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An acnelike skin disorder caused by prolonged exposure to chlorinated hydrocarbons.
American Heritage® Dictionary of the English Language, Fifth Edition. Copyright © 2016 by Houghton Mifflin Harcourt Publishing Company. Published by Houghton Mifflin Harcourt Publishing Company. All rights reserved.


(Pathology) a disfiguring skin disease that results from contact with or ingestion or inhalation of certain chlorinated aromatic hydrocarbons
[C20: from chloro- + acne]
Collins English Dictionary – Complete and Unabridged, 12th Edition 2014 © HarperCollins Publishers 1991, 1994, 1998, 2000, 2003, 2006, 2007, 2009, 2011, 2014


(klɔrˈæk ni, kloʊr-)

acne caused by exposure to chlorine compounds.
Random House Kernerman Webster's College Dictionary, © 2010 K Dictionaries Ltd. Copyright 2005, 1997, 1991 by Random House, Inc. All rights reserved.
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References in periodicals archive ?
The PCDDs-induced toxicity includes skin lesions (e.g., chloracne), endometriosis, teratogenic effects, reproductive effects and carcinogenicity to living organisms [1, 7].
'Dioxins are considered highly toxic and are implicated in weakening the immune system, affecting fetal development and causing a skin disorder called chloracne,' wrote Cynthia P.
Handling of dioxin measurement data in the presence of non-detectable values: overview of available methods and their application in the Seveso chloracne study.
Tindall, "Chloracne and chloracnegens," Journal of the American Academy of Dermatology, vol.
Exactly what did happen was that the prisoners created an eruption of chloracne (all that things from secondary school integrated with blackheads and cysts and pustules that provided the appearance of the photo shown to the left) that stem on the cheeks, behind the ears, underarms, and the groin-- of course, the groin.
Dioxin causes a form of disfiguring acne called chloracne; Viktor Yushchenko, the former president of Ukraine, is a well-known sufferer.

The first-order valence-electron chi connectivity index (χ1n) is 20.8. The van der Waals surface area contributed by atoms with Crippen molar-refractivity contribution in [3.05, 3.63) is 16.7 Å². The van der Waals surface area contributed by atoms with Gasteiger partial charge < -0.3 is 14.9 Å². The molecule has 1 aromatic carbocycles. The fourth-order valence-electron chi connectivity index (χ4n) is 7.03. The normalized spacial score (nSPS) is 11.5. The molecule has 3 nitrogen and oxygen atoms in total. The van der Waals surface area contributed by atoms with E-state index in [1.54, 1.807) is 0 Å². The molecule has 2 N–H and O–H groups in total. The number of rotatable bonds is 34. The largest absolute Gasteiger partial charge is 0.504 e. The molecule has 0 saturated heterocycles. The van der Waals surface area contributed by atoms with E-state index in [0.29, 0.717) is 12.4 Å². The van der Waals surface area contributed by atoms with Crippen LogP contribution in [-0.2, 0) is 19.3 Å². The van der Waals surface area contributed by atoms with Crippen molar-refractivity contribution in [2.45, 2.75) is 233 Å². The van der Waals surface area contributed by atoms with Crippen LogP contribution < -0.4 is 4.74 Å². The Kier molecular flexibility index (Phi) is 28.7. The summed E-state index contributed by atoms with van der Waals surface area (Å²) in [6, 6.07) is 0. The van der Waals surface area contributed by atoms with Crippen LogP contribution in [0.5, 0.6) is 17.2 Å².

Perhaps the clearest, well-documented example of this is where high-level chronic raising of Nrf2 levels by TCDD (dioxin) leads to chloracne. (51,52) TCDD also has other, Nrf2-independent toxic effects, but these acne-like changes in skin properties are clearly caused by excessive, long-term levels of Nrf2, such that chloracne may serve as a marker for excessive Nrf2 stimulation.
Category of Evidence Presumption Examples Sufficient evidence of an B-cell leukemia association Chloracne Limited/suggestive evidence of Prostate cancer an association Diabetes Inadequate/insufficient evidence 1994 assessment for type II to determine whether an diabetes, moved to limited/ association exists suggestive in 2000.
TCDD and other dioxins induce a host of toxic responses in mammals, such as thymic involution, immunosuppression, wasting syndrome, and chloracne. The aryl-hydrocarbon receptor (AHR) mediates virtually all of these dioxin-induced pathologies [4, 5].
Based on these results, the use of olestra for the treatment of chloracne associated with dioxins was proposed by Sterling and Hanke [18].
Non-cancer effects of exposure to large amounts of dioxin include chloracne, developmental and reproductive effects, damage to the immune system, interference with hormones, skin rashes, skin discoloration, excessive body hair, and possibly mild liver damage.
Common differential diagnoses include infantile acne, familial dyskeratotic comedones (FDC), extensive comedones due to chloracne and sun damage, dilated pore nevus and porokeratotic eccrine ostial duct nevus.1,2,4 In infantile acne lesions are not linear and are self-limited.